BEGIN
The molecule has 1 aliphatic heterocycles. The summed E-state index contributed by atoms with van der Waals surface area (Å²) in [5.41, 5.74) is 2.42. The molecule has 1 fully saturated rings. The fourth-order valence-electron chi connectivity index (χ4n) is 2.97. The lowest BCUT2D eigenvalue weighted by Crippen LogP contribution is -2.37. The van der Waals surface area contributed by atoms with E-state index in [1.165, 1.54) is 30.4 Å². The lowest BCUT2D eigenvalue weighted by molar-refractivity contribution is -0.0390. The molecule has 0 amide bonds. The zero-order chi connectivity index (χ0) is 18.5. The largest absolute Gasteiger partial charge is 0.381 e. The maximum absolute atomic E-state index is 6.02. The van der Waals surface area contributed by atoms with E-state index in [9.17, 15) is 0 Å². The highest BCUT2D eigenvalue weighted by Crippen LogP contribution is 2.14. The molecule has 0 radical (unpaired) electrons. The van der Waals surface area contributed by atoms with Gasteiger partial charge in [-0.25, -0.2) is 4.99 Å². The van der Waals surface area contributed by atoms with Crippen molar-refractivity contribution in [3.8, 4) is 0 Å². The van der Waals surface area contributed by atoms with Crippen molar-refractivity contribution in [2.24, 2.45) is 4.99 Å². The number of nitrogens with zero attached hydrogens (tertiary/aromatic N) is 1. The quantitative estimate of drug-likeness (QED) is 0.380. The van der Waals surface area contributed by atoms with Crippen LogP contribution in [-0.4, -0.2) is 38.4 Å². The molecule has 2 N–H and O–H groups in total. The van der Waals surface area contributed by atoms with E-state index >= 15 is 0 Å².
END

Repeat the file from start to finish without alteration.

The molecule has 1 aliphatic heterocycles. The summed E-state index contributed by atoms with van der Waals surface area (Å²) in [5.41, 5.74) is 2.42. The molecule has 1 fully saturated rings. The fourth-order valence-electron chi connectivity index (χ4n) is 2.97. The lowest BCUT2D eigenvalue weighted by Crippen LogP contribution is -2.37. The van der Waals surface area contributed by atoms with E-state index in [1.165, 1.54) is 30.4 Å². The lowest BCUT2D eigenvalue weighted by molar-refractivity contribution is -0.0390. The molecule has 0 amide bonds. The zero-order chi connectivity index (χ0) is 18.5. The largest absolute Gasteiger partial charge is 0.381 e. The maximum absolute atomic E-state index is 6.02. The van der Waals surface area contributed by atoms with E-state index in [9.17, 15) is 0 Å². The highest BCUT2D eigenvalue weighted by Crippen LogP contribution is 2.14. The molecule has 0 radical (unpaired) electrons. The van der Waals surface area contributed by atoms with Gasteiger partial charge in [-0.25, -0.2) is 4.99 Å². The van der Waals surface area contributed by atoms with Crippen molar-refractivity contribution in [3.8, 4) is 0 Å². The van der Waals surface area contributed by atoms with Crippen molar-refractivity contribution in [2.24, 2.45) is 4.99 Å². The number of nitrogens with zero attached hydrogens (tertiary/aromatic N) is 1. The quantitative estimate of drug-likeness (QED) is 0.380. The van der Waals surface area contributed by atoms with Crippen LogP contribution in [-0.4, -0.2) is 38.4 Å². The molecule has 2 N–H and O–H groups in total. The van der Waals surface area contributed by atoms with E-state index >= 15 is 0 Å².